Ethiopia Water Impact Stories

Carrying Home Clean Water

Written by Mesrach Ayele, World Vision Ethiopia on Mar 8, 2019 10:00:00 AM

Guale carries clean water home

 “My life now and before is like heaven and the earth. Incomparable!” says Guale, a 15-year-old girl in 8th grade, who aspires to be a successful business woman. Guale and her family live in Gondar, a historic Ethiopian city located 730 kilometers (454 miles) north of the capital of Addis Ababa.

Guale says, “Being the middle girl in the family, I carried a burden on my shoulder. I used to have a hectic life, filled with routine tasks expected of me. I live in a large extended family and all females in the house work tirelessly,” she says. “I would wake up as early as 4am and together with my mother, sister and niece we go to fetch water from the spring or manually dug borehole. The time we get back home is determined by the number of people who have reached there before us,” said Guale. “And once animals are out, it was difficult to get water because they make it dirty. I and my family drank this water all our life and we have always been sick for a reason we never knew until recently,” she said. Until World Vision entered the community, Guale and her family lacked clean water or an awareness about sanitation and hygiene.

Guala’s father, Agegnehu Mekuanent (64) says, “We used to say, people get sick and die because of bad luck... Not knowing the source of the problem, we have suffered a lot. People and animals open defecate and harmful worms are created on the ground. Our cattle eat from the ground and get infected from the ground worms. Whenever we eat from chicken and cattle or get milk from infected cow, we soon get sick of helminthic disease. Thanks to the training World Vision gave me, I now know all of this.”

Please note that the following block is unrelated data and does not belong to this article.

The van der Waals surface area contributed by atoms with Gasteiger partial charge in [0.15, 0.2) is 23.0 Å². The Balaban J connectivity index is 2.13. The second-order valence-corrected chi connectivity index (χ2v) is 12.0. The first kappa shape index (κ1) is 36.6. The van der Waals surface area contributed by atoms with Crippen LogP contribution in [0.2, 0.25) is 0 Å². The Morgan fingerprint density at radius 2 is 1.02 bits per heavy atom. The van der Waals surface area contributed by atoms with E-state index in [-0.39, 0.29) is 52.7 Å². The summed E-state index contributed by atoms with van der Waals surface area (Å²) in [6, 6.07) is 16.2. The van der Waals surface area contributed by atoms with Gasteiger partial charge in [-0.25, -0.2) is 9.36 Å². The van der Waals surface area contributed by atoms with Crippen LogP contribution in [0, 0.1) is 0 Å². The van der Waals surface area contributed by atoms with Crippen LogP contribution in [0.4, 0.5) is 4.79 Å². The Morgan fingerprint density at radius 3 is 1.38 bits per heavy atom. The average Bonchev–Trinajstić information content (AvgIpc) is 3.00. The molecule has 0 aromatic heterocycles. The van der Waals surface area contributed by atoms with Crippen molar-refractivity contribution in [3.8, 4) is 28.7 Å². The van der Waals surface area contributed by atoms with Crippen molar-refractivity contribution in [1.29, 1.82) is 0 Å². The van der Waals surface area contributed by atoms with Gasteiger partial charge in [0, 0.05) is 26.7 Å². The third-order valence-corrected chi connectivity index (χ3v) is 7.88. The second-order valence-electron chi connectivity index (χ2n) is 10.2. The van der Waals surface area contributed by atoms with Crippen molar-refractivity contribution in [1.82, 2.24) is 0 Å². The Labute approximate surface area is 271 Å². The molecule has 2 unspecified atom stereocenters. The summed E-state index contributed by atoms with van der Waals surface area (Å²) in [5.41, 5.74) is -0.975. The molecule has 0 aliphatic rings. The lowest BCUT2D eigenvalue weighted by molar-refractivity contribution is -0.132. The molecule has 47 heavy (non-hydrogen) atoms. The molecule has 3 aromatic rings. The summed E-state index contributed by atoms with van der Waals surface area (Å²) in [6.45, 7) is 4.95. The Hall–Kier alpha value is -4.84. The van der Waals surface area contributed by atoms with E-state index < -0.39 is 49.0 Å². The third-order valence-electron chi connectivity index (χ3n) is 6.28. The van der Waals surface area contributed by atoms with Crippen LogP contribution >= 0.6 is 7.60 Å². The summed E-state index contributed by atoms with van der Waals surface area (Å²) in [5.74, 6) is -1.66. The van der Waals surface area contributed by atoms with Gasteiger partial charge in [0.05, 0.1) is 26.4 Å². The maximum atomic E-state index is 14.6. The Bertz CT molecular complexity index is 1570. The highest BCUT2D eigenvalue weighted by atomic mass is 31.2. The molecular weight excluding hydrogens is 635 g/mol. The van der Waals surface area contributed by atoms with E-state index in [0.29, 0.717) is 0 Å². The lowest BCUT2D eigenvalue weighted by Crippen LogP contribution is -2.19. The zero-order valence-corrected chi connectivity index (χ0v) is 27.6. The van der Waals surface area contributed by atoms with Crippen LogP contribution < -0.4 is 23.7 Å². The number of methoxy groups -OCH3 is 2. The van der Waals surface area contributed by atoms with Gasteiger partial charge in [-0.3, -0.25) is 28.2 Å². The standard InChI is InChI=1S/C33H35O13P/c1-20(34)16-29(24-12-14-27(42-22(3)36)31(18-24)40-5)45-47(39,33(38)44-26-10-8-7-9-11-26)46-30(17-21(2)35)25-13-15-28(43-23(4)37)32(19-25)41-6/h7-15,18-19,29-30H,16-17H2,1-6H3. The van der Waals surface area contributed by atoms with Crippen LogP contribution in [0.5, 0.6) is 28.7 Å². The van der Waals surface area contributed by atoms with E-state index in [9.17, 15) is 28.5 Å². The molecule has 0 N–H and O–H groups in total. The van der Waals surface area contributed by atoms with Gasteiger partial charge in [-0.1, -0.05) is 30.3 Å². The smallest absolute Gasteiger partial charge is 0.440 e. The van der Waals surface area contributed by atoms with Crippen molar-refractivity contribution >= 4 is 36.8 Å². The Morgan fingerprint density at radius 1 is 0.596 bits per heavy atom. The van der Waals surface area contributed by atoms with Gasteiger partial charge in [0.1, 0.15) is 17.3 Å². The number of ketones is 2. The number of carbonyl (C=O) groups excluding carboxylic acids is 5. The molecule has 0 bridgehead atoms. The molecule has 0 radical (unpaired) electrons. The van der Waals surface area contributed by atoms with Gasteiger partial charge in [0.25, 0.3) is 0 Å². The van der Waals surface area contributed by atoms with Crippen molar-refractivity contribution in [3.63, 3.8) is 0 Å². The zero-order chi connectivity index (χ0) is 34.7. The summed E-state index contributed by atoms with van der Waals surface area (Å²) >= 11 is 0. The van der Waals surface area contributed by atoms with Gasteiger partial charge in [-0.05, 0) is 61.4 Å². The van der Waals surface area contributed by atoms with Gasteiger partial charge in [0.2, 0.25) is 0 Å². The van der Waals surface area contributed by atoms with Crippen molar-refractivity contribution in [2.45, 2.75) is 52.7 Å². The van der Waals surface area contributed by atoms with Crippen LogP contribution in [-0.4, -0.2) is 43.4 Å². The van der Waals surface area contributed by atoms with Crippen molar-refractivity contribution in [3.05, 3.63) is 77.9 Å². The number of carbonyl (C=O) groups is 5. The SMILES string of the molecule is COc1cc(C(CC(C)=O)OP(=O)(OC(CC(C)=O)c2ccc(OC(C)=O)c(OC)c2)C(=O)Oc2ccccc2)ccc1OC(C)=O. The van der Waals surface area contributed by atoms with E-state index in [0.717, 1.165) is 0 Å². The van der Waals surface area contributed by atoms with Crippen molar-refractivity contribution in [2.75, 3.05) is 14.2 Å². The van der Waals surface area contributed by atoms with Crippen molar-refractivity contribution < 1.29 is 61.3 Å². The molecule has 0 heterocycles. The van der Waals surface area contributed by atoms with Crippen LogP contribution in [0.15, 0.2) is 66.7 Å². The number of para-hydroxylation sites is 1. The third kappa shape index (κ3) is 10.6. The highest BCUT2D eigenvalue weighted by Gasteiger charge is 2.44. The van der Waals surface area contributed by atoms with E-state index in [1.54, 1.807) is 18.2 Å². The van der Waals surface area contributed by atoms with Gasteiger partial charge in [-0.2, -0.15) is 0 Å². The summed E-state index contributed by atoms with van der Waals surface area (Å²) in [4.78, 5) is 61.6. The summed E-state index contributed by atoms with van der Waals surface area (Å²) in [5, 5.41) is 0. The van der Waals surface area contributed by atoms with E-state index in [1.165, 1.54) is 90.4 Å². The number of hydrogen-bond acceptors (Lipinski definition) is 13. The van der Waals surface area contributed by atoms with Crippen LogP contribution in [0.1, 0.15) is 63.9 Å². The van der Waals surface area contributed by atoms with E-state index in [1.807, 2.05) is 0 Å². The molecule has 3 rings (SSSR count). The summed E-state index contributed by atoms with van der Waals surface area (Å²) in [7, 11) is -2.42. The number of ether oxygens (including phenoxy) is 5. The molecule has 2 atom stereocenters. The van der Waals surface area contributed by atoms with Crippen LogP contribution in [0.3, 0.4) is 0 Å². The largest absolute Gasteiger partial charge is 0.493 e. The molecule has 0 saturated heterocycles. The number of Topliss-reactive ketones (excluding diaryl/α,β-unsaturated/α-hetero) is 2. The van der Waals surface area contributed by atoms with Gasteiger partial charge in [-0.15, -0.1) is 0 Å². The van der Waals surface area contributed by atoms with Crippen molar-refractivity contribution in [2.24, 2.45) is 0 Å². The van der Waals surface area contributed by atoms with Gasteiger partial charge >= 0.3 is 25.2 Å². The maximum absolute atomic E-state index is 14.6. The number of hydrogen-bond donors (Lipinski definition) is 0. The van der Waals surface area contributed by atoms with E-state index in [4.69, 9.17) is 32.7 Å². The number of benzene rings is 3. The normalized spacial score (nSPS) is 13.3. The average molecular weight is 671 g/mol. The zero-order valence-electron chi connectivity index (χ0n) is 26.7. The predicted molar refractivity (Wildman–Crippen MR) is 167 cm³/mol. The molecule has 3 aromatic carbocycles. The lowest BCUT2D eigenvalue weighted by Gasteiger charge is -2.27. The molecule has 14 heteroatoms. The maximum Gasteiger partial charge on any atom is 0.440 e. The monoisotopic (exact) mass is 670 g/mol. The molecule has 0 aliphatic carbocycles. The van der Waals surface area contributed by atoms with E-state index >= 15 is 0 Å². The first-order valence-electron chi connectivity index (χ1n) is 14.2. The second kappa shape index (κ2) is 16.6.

Guale washes her hands using a tippy tap

World Vision constructed a shallow well, providing clean water access to the community but that did not eliminate the problem. The community continued to suffer from the consequences of open defecation. World Vision stepped up to provide intensive training to the community on the importance of sanitation and hygiene. The training included construction of their own latrine and production of slabs used for latrines. In collaboration with the local health bureau, World Vision made home visits and gave sanitation advice. Today this community has been declared Open Defecation Free!

Guale and her family now have access to clean water, half a kilometer away from their house and they have constructed their own Ventilated Improved Pit (VIP) latrine. “Fetching water is still part of my daily routine. However, I don’t have to get up early morning… Above all, instead of carrying the dirty water that brought sickness into my family, I carry home clean water,” said Guale. “We no more suffer from the waterborne diseases. ...having a latrine in our compound helps a lot. We wash before and after using latrine and also keep it clean. For this I say my life has changed. I am focused on my education to score good grades,” she says.